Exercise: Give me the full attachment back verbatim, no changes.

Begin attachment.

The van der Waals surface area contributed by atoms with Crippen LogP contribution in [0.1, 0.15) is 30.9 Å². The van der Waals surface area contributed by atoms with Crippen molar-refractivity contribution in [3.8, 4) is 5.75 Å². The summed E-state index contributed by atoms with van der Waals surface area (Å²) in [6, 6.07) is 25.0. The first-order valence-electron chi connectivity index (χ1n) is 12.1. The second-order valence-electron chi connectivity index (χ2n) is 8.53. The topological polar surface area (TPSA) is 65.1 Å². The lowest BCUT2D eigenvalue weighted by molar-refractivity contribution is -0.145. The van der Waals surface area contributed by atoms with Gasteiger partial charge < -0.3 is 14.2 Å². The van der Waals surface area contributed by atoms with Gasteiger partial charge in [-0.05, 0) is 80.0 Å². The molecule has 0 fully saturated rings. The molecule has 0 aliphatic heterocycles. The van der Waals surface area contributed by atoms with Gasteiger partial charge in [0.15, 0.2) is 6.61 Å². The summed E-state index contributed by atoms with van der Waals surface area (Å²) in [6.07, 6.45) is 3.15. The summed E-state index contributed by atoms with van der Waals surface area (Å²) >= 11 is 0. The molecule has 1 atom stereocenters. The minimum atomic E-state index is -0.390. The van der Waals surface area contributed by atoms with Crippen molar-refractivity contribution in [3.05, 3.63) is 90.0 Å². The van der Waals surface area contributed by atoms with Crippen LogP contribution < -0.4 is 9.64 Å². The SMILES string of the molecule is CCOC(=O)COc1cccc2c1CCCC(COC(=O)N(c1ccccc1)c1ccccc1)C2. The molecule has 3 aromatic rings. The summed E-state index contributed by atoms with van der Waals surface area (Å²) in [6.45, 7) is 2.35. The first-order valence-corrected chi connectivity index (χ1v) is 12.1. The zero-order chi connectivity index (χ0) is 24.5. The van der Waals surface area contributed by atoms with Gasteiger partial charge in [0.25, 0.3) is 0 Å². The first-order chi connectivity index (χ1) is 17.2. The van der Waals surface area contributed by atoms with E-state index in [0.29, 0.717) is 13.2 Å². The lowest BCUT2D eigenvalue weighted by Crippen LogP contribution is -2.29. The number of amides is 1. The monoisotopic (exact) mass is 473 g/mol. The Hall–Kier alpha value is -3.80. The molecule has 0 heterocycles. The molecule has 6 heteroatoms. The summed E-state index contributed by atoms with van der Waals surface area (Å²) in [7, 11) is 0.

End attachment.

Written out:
The van der Waals surface area contributed by atoms with Crippen LogP contribution in [0.1, 0.15) is 30.9 Å². The van der Waals surface area contributed by atoms with Crippen molar-refractivity contribution in [3.8, 4) is 5.75 Å². The summed E-state index contributed by atoms with van der Waals surface area (Å²) in [6, 6.07) is 25.0. The first-order valence-electron chi connectivity index (χ1n) is 12.1. The second-order valence-electron chi connectivity index (χ2n) is 8.53. The topological polar surface area (TPSA) is 65.1 Å². The lowest BCUT2D eigenvalue weighted by molar-refractivity contribution is -0.145. The van der Waals surface area contributed by atoms with Gasteiger partial charge < -0.3 is 14.2 Å². The van der Waals surface area contributed by atoms with Gasteiger partial charge in [-0.05, 0) is 80.0 Å². The molecule has 0 fully saturated rings. The molecule has 0 aliphatic heterocycles. The van der Waals surface area contributed by atoms with Gasteiger partial charge in [0.15, 0.2) is 6.61 Å². The summed E-state index contributed by atoms with van der Waals surface area (Å²) in [6.07, 6.45) is 3.15. The summed E-state index contributed by atoms with van der Waals surface area (Å²) >= 11 is 0. The molecule has 1 atom stereocenters. The minimum atomic E-state index is -0.390. The van der Waals surface area contributed by atoms with Crippen molar-refractivity contribution in [3.05, 3.63) is 90.0 Å². The van der Waals surface area contributed by atoms with Crippen LogP contribution < -0.4 is 9.64 Å². The SMILES string of the molecule is CCOC(=O)COc1cccc2c1CCCC(COC(=O)N(c1ccccc1)c1ccccc1)C2. The molecule has 3 aromatic rings. The summed E-state index contributed by atoms with van der Waals surface area (Å²) in [6.45, 7) is 2.35. The first-order valence-corrected chi connectivity index (χ1v) is 12.1. The zero-order chi connectivity index (χ0) is 24.5. The van der Waals surface area contributed by atoms with Gasteiger partial charge in [0.25, 0.3) is 0 Å². The first-order chi connectivity index (χ1) is 17.2. The van der Waals surface area contributed by atoms with E-state index in [0.29, 0.717) is 13.2 Å². The lowest BCUT2D eigenvalue weighted by Crippen LogP contribution is -2.29. The number of amides is 1. The monoisotopic (exact) mass is 473 g/mol. The Hall–Kier alpha value is -3.80. The molecule has 0 heterocycles. The molecule has 6 heteroatoms. The summed E-state index contributed by atoms with van der Waals surface area (Å²) in [7, 11) is 0.